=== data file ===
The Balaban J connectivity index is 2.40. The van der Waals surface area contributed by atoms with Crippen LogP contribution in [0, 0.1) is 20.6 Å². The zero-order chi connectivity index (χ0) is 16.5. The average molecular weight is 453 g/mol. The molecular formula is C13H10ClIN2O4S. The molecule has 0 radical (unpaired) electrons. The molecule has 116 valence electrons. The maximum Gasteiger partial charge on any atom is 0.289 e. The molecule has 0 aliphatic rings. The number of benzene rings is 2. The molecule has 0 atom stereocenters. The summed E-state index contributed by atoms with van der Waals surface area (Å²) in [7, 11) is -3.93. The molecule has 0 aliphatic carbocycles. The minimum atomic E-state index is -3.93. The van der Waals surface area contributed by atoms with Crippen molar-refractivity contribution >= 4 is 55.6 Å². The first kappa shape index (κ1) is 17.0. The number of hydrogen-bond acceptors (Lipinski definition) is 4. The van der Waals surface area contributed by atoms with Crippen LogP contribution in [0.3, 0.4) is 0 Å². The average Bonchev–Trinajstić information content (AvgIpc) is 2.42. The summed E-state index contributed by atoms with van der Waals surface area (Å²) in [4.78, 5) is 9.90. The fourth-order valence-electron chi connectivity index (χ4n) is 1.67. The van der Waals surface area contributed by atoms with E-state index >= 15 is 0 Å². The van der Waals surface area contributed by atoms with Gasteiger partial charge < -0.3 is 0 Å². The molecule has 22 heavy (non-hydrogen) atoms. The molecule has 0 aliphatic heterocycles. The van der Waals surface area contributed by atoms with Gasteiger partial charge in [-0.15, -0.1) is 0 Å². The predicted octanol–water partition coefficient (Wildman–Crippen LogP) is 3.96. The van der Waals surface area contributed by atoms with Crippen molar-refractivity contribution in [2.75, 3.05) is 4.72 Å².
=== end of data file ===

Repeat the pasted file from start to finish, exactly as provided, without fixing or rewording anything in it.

The Balaban J connectivity index is 2.40. The van der Waals surface area contributed by atoms with Crippen LogP contribution in [0, 0.1) is 20.6 Å². The zero-order chi connectivity index (χ0) is 16.5. The average molecular weight is 453 g/mol. The molecular formula is C13H10ClIN2O4S. The molecule has 0 radical (unpaired) electrons. The molecule has 116 valence electrons. The maximum Gasteiger partial charge on any atom is 0.289 e. The molecule has 0 aliphatic rings. The number of benzene rings is 2. The molecule has 0 atom stereocenters. The summed E-state index contributed by atoms with van der Waals surface area (Å²) in [7, 11) is -3.93. The molecule has 0 aliphatic carbocycles. The minimum atomic E-state index is -3.93. The van der Waals surface area contributed by atoms with Crippen molar-refractivity contribution >= 4 is 55.6 Å². The first kappa shape index (κ1) is 17.0. The number of hydrogen-bond acceptors (Lipinski definition) is 4. The van der Waals surface area contributed by atoms with Crippen LogP contribution in [0.3, 0.4) is 0 Å². The average Bonchev–Trinajstić information content (AvgIpc) is 2.42. The summed E-state index contributed by atoms with van der Waals surface area (Å²) in [4.78, 5) is 9.90. The fourth-order valence-electron chi connectivity index (χ4n) is 1.67. The van der Waals surface area contributed by atoms with E-state index >= 15 is 0 Å². The van der Waals surface area contributed by atoms with Gasteiger partial charge < -0.3 is 0 Å². The molecule has 22 heavy (non-hydrogen) atoms. The molecule has 0 aliphatic heterocycles. The van der Waals surface area contributed by atoms with Gasteiger partial charge in [-0.15, -0.1) is 0 Å². The predicted octanol–water partition coefficient (Wildman–Crippen LogP) is 3.96. The van der Waals surface area contributed by atoms with Crippen molar-refractivity contribution in [2.75, 3.05) is 4.72 Å².